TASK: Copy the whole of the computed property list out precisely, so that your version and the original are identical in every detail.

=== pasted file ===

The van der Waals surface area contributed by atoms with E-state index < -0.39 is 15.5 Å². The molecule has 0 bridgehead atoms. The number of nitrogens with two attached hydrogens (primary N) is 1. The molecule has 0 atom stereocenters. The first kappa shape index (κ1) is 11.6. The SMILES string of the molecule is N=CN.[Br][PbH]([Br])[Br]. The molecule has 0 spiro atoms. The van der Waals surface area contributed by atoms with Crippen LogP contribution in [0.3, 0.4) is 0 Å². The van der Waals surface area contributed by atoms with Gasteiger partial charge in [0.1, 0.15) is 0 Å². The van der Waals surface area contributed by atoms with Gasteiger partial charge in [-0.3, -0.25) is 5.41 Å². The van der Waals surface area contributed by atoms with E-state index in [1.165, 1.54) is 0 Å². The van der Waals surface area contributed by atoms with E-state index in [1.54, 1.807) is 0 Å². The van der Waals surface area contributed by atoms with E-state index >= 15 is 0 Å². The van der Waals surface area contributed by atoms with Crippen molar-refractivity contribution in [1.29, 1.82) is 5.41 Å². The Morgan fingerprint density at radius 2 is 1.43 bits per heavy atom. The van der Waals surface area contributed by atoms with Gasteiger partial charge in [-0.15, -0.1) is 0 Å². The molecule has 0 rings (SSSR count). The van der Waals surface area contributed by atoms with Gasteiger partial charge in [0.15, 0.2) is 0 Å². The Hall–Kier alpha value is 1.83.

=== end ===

The van der Waals surface area contributed by atoms with E-state index < -0.39 is 15.5 Å². The molecule has 0 bridgehead atoms. The number of nitrogens with two attached hydrogens (primary N) is 1. The molecule has 0 atom stereocenters. The first kappa shape index (κ1) is 11.6. The SMILES string of the molecule is N=CN.[Br][PbH]([Br])[Br]. The molecule has 0 spiro atoms. The van der Waals surface area contributed by atoms with Crippen LogP contribution in [0.3, 0.4) is 0 Å². The van der Waals surface area contributed by atoms with Gasteiger partial charge in [0.1, 0.15) is 0 Å². The van der Waals surface area contributed by atoms with Gasteiger partial charge in [-0.3, -0.25) is 5.41 Å². The van der Waals surface area contributed by atoms with E-state index in [1.165, 1.54) is 0 Å². The van der Waals surface area contributed by atoms with E-state index in [1.54, 1.807) is 0 Å². The van der Waals surface area contributed by atoms with E-state index >= 15 is 0 Å². The van der Waals surface area contributed by atoms with Crippen molar-refractivity contribution in [1.29, 1.82) is 5.41 Å². The Morgan fingerprint density at radius 2 is 1.43 bits per heavy atom. The van der Waals surface area contributed by atoms with Gasteiger partial charge in [-0.15, -0.1) is 0 Å². The molecule has 0 rings (SSSR count). The van der Waals surface area contributed by atoms with Gasteiger partial charge in [0.15, 0.2) is 0 Å². The Hall–Kier alpha value is 1.83.